The company that wants to build two apartment towers and a parking deck on the site of Raleigh’s old Seaboard Station says it hopes to preserve much of the old train depot.
Turnbridge Equities initially planned to demolish the 80-year-old station, which has been home to Logan’s Garden Shop for the plast 30 years. The building has no local or national historic designations to indicate that it was important, said Jason Davis, managing director for Turnbridge.
“When we acquired the property, there was nothing that told us it was something that needed to be preserved,” Davis said in an interview.
But then Davis and others from the New York-based company began meeting with residents and local officials in advance of a rezoning request. It became clear that the old brick building and the 900-foot-long white wooden canopies that once shielded train passengers from sun and rain were beloved by many in Raleigh.
“Over that six-month process, we learned that while the station is not a historic landmark, it is important to a lot of people and it informs their memory of place,” Davis said.
Turnbridge Equities has since refined its plans to show the main part of the station moved about 200 feet to the north end of the property. Those drawings and site plan are what Raleigh Planning Commission members saw when they unanimously recommended the City Council rezone the property to allow buildings up to 20 stories.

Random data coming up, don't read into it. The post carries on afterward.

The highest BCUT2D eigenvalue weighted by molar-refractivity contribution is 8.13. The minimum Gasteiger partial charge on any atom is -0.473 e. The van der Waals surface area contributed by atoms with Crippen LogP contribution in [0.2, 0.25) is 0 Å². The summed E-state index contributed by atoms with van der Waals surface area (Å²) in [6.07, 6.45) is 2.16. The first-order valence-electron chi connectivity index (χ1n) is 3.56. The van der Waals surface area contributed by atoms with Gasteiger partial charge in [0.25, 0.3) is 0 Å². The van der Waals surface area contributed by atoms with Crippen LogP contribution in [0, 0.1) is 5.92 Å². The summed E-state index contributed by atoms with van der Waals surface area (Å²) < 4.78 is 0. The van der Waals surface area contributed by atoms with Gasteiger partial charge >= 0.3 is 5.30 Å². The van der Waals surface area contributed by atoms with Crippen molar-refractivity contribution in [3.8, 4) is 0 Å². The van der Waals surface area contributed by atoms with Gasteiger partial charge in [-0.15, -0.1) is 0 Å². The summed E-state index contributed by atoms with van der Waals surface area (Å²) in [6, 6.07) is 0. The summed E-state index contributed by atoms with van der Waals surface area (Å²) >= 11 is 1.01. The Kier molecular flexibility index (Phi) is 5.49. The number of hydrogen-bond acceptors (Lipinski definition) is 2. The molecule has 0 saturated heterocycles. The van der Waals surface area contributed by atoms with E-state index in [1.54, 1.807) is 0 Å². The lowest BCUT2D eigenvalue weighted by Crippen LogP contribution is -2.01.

But some who want to see the train station saved are still worried. That’s because the rezoning conditions say that if preserving the building is not “reasonably feasible, both financially and physically,” Turnbridge can demolish it, as long as the company documents what the station looks like now and uses columns, slate or other materials from it in the new development.
Matthew Brown, a preservation advocate who lives in nearby Oakwood, said the company’s drawings and site plan have falsely reassured people, including at least one City Council member he recently spoke with, that the fight is over.
“He thought, ‘Oh, well, they’ve fixed it. They’re going to save it, right?’ No, look at the fine print,” Brown said in an interview. “Because the last condition says if we don’t choose these other options, we’ll tear it down and just take pictures.”
Dana Deaton, who lives in Mordecai, helped form a group called Save Seaboard Station that hopes the rezoning conditions can be changed so Turnbridge won’t have the option of tearing the building down. The City Council has scheduled a public hearing on the zoning request for Sept. 6.
“There’s so much history being lost in Raleigh,” Deaton said in an interview. “And I think that train station is just a piece of Raleigh’s history that we don’t want to see lost.”
From train station to garden store
The Seaboard Air Line Railroad opened its new Raleigh station on Sept. 29, 1942. The railroad had decided to leave the aging Union Station downtown, where its trains had to back into the tracks along the passenger platforms, said Ian Dunn, an archivist at the State Archives of North Carolina.
Seaboard merged with rival Atlantic Coast Line Railroad in 1967 and after another series of mergers became today’s CSX.
Amtrak took over the company’s passenger trains in the early 1970s, including the Silver Star between New York and Florida that continued to stop at Seaboard Station. Then in 1986, CSX abandoned a section of track in southern Virginia, forcing Amtrak to re-route the Silver Star and start using the old Southern Railway depot off Cabarrus Street.
Seaboard Station had been vacant and deteriorating for several years when Robert Logan Jr. began looking for a new home for his garden shop. Logan had been at the old state farmer’s market on Hodges Street but didn’t want to move to the south side of town when the new market opened off Lake Wheeler Road in 1991.